Eagle sets sights on stimulus cash
EAGLE, Colorado –Like communities across the nation, Eagle is making a bid for funding through the federal Recovery and Reinvestment stimulus program.
As a result, some local engineering firms are getting their own financial shot in the arm. Eagle Town Manager Willy Powell says the community has applied, or will apply, for four stimulus grants:
• Downtown wastewater line replacement – This project would replace sewer collection lines in the alleys on either side of Broadway as well as the lines between Wall and Washington streets.
The project is estimated to cost $1.3 million. The town’s application has been accepted and rated as a medium priority.
“It’s very unlikely the project will be funded in this round of stimulus funding,” Powell said. “But we want our engineering to be ready for a second round of stimulus funding.”
For that reason, the town last week approved a $12,000 contract with Johnson Kunkel and Associates in Eagle to complete the engineering design for the replacement project.
• Downtown water line replacement – The town has completed an application to replace undersized water service lines in Eagle’s older neighborhoods, but learned the project is a low priority.
“They are more focused on areas that have issues related to water treatment and water quality – health concerns,” Powell said.
However, the town also plans to issue a request for proposals for engineering services related to the project in the event a second round of stimulus money becomes available.
• Eagle County Fairgrounds water line loop – This project would install a new water line to serve properties north of the Eagle River including the fairgrounds, Eby Creek Mesa, the Market Street commercial area, the Eagle Commercial Park, Eagle Villas and Red Canyon Townhomes. While the town completed the application process, it ultimately withdrew the project from consideration because right-of-way acquisition issues couldn’t be resolved within the aggressive timeline proposed.
• Transportation Investment Generating Economic Recovery (TIGER) Grant – This part of the economic stimulus package is earmarked for large transportation projects that will have economic stimulus value. Nationwide, $1.5 billion has been funded for projects that range in cost from $20 million to $350 million.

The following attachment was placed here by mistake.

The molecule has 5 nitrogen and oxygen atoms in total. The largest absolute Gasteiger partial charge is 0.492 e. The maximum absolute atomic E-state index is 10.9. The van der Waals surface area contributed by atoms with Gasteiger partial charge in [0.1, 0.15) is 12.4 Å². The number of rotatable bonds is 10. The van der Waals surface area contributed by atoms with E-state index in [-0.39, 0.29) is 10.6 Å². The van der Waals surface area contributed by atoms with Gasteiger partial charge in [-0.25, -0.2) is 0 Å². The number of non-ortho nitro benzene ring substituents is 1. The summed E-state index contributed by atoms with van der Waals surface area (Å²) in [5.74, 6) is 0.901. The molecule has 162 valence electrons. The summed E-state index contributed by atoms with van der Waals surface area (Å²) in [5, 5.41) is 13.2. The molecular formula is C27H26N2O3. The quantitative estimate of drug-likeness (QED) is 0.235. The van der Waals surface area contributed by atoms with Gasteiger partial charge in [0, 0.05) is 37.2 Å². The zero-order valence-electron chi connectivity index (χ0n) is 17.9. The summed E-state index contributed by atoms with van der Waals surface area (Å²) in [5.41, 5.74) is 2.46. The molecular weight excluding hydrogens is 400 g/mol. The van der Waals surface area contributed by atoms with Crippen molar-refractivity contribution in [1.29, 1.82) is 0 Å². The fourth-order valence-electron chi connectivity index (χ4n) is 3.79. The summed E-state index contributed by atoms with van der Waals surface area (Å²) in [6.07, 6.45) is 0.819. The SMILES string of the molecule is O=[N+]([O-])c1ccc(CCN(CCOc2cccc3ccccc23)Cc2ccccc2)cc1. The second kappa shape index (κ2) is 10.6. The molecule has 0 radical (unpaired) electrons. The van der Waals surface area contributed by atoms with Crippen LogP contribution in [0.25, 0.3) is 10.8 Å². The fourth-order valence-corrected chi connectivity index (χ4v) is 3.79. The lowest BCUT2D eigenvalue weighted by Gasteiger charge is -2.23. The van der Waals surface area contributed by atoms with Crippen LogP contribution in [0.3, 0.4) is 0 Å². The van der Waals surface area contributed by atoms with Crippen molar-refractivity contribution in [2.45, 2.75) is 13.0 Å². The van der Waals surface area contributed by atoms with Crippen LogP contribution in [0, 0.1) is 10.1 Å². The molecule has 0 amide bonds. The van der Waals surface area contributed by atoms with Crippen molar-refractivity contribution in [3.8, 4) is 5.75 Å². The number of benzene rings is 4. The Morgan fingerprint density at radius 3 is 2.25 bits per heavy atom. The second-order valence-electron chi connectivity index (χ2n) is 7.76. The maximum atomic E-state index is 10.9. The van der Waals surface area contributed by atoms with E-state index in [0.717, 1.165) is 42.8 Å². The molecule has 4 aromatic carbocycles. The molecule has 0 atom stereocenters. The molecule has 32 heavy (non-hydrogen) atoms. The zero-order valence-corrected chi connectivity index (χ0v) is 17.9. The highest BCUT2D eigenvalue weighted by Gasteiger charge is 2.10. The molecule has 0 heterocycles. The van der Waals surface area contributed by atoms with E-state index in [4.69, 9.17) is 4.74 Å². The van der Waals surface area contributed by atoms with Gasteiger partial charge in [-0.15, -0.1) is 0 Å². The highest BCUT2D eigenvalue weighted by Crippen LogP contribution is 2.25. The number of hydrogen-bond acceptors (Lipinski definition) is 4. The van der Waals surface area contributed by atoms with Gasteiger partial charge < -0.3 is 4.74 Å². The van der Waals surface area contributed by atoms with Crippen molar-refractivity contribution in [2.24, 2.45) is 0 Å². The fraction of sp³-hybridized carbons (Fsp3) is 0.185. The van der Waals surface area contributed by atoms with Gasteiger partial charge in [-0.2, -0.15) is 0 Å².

The developers of the proposed Eagle River Station project have requested the town forward a grant request for the east Eagle interchange. Additionally, the Eagle Town Board has directed staff to forward an application for Eby Creek Road improvements.
The TIGER request from Eagle River Station has stirred up dissent among members of the town board. While Trinity/RED Eagle, the Eagle River Station development team, will be responsible for completing the formal application, the town of Eagle must forward the request to the feds. Town officials noted that while $1.5 billion is a lot of money, it won’t stretch very far across the entire country’s expensive transportation needs.
Town Engineer Tom Gosiorowski said if the east Eagle application was successful, the town could benefit in its financing deal with Trinity/RED, which calls for a sales tax rebate to the developer to finance public infrastructure improvements like the interchange. He added that if the town rejects Eagle River Station, it wouldn’t be forced to take the money and build the interchange.
“All in all, it’s a good thing for the town to receive $20 million,” he said.
But some town board members expressed reluctance to forward the Trinity/RED application, noting that the project itself is under review. Members Scot Hunn and Yuri Kostick favored the town making its own application for Eby Creek Road improvements instead of partnering for the east Eagle interchange project. They questioned if the town would be hurting its chances for Eby Creek Road by forwarding the Trinity/RED application.
“It is my understanding that the county is going to submit an application, too, for the airport interchange. We will competing against that and with entities from all over the state and the nation,” said Gosiorowski. “Hopefully the project that best stands on its merits wins the money.”
The town board members have unanimously agreed it would be a good idea to forward a TIGER application for Eby Creek Road improvements and Hunn is the only one opposing the Trinity/RED application.
“I think any time we have a chance to apply for free money, we should apply,” town board member Roxie Deane said.
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